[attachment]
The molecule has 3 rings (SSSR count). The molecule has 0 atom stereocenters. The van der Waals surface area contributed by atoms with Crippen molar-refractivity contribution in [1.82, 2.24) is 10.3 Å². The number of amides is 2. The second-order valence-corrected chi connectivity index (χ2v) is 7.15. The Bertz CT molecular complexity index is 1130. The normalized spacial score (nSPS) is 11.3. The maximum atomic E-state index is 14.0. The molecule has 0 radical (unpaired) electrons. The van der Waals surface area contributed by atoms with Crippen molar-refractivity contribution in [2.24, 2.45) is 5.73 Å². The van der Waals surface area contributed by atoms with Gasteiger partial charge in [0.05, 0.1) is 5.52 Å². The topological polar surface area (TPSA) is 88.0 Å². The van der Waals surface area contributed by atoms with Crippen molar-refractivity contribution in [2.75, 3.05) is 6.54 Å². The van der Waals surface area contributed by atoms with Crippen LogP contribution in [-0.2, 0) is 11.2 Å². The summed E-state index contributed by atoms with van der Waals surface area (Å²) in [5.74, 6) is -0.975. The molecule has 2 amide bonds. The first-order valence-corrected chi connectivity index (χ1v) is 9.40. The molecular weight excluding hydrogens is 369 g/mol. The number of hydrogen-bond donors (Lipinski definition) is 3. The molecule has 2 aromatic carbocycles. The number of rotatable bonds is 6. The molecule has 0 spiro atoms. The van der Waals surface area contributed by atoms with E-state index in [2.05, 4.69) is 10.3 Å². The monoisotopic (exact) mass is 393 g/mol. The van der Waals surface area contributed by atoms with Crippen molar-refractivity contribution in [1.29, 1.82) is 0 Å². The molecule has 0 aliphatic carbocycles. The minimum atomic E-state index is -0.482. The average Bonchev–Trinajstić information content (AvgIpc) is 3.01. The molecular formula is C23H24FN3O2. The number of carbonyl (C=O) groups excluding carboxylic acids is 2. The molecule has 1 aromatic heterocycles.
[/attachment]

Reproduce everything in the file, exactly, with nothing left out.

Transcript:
The molecule has 3 rings (SSSR count). The molecule has 0 atom stereocenters. The van der Waals surface area contributed by atoms with Crippen molar-refractivity contribution in [1.82, 2.24) is 10.3 Å². The number of amides is 2. The second-order valence-corrected chi connectivity index (χ2v) is 7.15. The Bertz CT molecular complexity index is 1130. The normalized spacial score (nSPS) is 11.3. The maximum atomic E-state index is 14.0. The molecule has 0 radical (unpaired) electrons. The van der Waals surface area contributed by atoms with Crippen molar-refractivity contribution in [2.24, 2.45) is 5.73 Å². The van der Waals surface area contributed by atoms with Gasteiger partial charge in [0.05, 0.1) is 5.52 Å². The topological polar surface area (TPSA) is 88.0 Å². The van der Waals surface area contributed by atoms with Crippen molar-refractivity contribution in [2.75, 3.05) is 6.54 Å². The van der Waals surface area contributed by atoms with Crippen LogP contribution in [-0.2, 0) is 11.2 Å². The summed E-state index contributed by atoms with van der Waals surface area (Å²) in [5.74, 6) is -0.975. The molecule has 2 amide bonds. The first-order valence-corrected chi connectivity index (χ1v) is 9.40. The molecular weight excluding hydrogens is 369 g/mol. The number of hydrogen-bond donors (Lipinski definition) is 3. The molecule has 2 aromatic carbocycles. The number of rotatable bonds is 6. The molecule has 0 spiro atoms. The van der Waals surface area contributed by atoms with E-state index in [2.05, 4.69) is 10.3 Å². The monoisotopic (exact) mass is 393 g/mol. The van der Waals surface area contributed by atoms with Crippen molar-refractivity contribution in [1.29, 1.82) is 0 Å². The molecule has 0 aliphatic carbocycles. The minimum atomic E-state index is -0.482. The average Bonchev–Trinajstić information content (AvgIpc) is 3.01. The molecular formula is C23H24FN3O2. The number of carbonyl (C=O) groups excluding carboxylic acids is 2. The molecule has 1 aromatic heterocycles.